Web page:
Category: Employee Engagement.

The success of an organization is largely dependent on its employees’ happiness, and how engaged they are at the workplace. Which is why it is very important to have clearly defined employee engagement strategies. Well defined employee engagement strategies will help create a good work environment which will boost employee productivity and performance; and as a result will be very beneficial to the organization.


You’ve got to love what you do to really make things happen.

– Philip Green (Chairman, Arcadia Group)

Following are a few employee engagement strategies for an improved workplace:

  • Communication is key
  • Lookout for their wellbeing
  • Ask for employee feedback to make an informed and collective decision
  • Empower Employees
  • Acknowledge them


1. Communication is key

One of the most important things to keep employees engaged is Communication. It’s the employees who determine the quality of the workplace and the future of the organization, therefore they must be kept updated of what’s happening in the organization. It’s very important that people and departments don’t start working in silos or start getting disconnected from their coworkers.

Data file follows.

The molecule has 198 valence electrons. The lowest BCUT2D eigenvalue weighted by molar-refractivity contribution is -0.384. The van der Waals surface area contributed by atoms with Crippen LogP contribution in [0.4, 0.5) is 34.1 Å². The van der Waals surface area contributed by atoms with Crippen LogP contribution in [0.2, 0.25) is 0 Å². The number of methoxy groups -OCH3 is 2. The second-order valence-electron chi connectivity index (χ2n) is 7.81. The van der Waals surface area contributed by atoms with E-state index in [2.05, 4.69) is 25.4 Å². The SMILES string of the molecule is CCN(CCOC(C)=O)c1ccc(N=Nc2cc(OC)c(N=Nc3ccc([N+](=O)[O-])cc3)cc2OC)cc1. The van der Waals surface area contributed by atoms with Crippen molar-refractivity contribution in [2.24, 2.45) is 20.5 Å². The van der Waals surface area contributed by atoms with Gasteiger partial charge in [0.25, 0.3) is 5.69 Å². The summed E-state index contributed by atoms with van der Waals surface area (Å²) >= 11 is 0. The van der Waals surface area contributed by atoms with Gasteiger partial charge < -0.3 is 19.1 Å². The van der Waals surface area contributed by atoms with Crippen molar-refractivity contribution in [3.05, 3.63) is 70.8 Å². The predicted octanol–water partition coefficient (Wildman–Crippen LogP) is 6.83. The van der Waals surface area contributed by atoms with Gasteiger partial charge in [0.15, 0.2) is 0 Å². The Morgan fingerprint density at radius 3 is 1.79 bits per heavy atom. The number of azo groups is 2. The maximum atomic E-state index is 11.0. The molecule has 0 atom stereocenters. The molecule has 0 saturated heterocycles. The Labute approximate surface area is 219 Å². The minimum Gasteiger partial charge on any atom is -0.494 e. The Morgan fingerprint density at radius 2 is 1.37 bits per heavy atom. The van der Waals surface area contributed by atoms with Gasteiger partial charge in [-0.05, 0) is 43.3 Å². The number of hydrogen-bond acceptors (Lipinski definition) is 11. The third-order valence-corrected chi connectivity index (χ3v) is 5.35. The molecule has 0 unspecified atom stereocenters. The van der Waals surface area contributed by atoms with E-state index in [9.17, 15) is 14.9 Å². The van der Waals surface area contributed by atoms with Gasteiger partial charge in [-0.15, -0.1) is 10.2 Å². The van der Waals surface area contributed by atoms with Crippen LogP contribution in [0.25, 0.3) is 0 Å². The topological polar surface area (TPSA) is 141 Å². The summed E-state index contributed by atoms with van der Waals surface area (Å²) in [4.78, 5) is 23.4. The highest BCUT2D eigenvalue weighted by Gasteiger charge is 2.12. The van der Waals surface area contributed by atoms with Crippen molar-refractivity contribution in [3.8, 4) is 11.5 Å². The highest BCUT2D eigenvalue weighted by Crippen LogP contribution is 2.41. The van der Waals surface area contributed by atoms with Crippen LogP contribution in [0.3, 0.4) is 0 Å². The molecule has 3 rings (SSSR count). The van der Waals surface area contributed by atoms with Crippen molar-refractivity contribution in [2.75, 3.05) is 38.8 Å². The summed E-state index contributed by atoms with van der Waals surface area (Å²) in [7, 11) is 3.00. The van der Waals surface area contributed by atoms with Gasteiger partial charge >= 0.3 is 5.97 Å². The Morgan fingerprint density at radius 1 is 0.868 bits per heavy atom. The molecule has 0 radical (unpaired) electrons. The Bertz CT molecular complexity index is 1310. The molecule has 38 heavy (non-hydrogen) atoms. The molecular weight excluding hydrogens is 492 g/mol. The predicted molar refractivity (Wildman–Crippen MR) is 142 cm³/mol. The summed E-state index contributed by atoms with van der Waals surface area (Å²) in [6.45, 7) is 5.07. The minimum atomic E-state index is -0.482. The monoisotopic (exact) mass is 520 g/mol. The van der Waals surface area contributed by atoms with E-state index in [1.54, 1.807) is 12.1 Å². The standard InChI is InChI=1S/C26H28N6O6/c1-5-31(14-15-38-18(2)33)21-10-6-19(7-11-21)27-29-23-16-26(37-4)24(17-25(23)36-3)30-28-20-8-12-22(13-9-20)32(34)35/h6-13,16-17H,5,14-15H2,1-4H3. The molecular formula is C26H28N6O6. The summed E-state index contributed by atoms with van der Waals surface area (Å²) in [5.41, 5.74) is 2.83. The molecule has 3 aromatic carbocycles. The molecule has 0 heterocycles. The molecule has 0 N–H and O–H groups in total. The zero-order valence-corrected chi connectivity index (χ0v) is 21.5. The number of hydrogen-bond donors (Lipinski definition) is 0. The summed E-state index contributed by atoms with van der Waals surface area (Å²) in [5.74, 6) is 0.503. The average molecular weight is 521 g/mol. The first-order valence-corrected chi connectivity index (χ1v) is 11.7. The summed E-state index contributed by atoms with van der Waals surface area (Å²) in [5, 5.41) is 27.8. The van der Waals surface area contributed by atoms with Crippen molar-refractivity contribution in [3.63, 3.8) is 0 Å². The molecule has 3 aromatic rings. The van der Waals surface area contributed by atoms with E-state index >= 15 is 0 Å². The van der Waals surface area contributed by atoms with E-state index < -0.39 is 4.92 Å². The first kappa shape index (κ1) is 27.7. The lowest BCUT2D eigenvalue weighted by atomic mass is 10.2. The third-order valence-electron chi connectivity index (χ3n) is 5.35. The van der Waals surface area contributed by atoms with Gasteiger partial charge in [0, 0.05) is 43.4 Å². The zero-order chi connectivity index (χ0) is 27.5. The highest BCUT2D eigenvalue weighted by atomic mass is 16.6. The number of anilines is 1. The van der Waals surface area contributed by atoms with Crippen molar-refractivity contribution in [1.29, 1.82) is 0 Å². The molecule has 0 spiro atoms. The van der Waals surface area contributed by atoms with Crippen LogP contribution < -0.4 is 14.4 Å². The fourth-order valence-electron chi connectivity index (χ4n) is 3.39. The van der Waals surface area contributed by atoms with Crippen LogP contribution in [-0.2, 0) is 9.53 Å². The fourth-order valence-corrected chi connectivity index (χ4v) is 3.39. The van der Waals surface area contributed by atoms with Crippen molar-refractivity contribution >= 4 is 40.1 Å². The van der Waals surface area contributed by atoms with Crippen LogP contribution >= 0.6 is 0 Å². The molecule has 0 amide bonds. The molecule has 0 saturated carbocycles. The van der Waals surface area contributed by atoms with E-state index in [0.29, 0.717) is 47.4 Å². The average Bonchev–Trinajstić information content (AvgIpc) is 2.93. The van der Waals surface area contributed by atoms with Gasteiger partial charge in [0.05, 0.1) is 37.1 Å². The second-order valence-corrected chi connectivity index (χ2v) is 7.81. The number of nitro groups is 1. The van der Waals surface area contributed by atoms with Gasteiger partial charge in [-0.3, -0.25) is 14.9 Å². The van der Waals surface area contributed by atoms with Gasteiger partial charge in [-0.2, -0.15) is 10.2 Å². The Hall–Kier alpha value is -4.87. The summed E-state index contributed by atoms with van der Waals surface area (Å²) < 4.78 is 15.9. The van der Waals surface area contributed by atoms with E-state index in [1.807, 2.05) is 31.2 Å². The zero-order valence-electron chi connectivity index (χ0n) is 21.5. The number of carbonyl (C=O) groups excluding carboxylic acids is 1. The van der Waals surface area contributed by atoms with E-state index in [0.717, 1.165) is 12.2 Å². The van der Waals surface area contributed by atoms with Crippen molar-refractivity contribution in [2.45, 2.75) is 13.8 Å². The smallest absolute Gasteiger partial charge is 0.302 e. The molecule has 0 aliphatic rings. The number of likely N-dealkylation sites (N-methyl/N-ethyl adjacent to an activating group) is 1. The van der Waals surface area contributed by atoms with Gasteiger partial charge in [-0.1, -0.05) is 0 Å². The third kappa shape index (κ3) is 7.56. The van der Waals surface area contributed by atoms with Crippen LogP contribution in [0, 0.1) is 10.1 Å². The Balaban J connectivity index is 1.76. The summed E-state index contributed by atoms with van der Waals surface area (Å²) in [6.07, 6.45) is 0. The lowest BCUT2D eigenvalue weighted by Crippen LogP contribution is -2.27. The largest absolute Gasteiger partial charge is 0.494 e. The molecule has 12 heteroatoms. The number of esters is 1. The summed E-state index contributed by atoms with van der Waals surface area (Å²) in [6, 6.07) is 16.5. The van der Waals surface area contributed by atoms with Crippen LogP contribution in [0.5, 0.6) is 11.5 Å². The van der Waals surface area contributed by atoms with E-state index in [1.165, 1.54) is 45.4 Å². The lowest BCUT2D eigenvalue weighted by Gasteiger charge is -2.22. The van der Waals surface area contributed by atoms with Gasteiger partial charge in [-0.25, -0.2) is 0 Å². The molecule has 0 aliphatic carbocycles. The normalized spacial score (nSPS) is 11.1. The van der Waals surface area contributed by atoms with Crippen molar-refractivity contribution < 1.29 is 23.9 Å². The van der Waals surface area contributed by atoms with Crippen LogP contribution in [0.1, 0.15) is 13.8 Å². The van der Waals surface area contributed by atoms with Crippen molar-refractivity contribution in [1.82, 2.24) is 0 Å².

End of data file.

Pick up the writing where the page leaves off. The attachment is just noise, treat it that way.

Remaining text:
An internal communication system will help keep employees in the loop with what’s going on in the organization — whether it’s a change in HR policies, new manager in a certain department, a new client or anything else. This could be done digitally or offline — through the company intranet, text messages, posters — choose a medium or more that’s most relevant and that works best.

Employees must feel that they can open up about any issues that they might be facing with the coworkers or managers.

2. Lookout for their wellbeing

An employee experiencing burnout is a very unhappy employee. Take steps to create a healthy workplace. Take care of their wellbeing by taking the following steps:

  • Introduce an employee assistance program to assist them with work related or personal issues that may impact
  • their physical and emotional well being
  • Promote healthy eating and physical fitness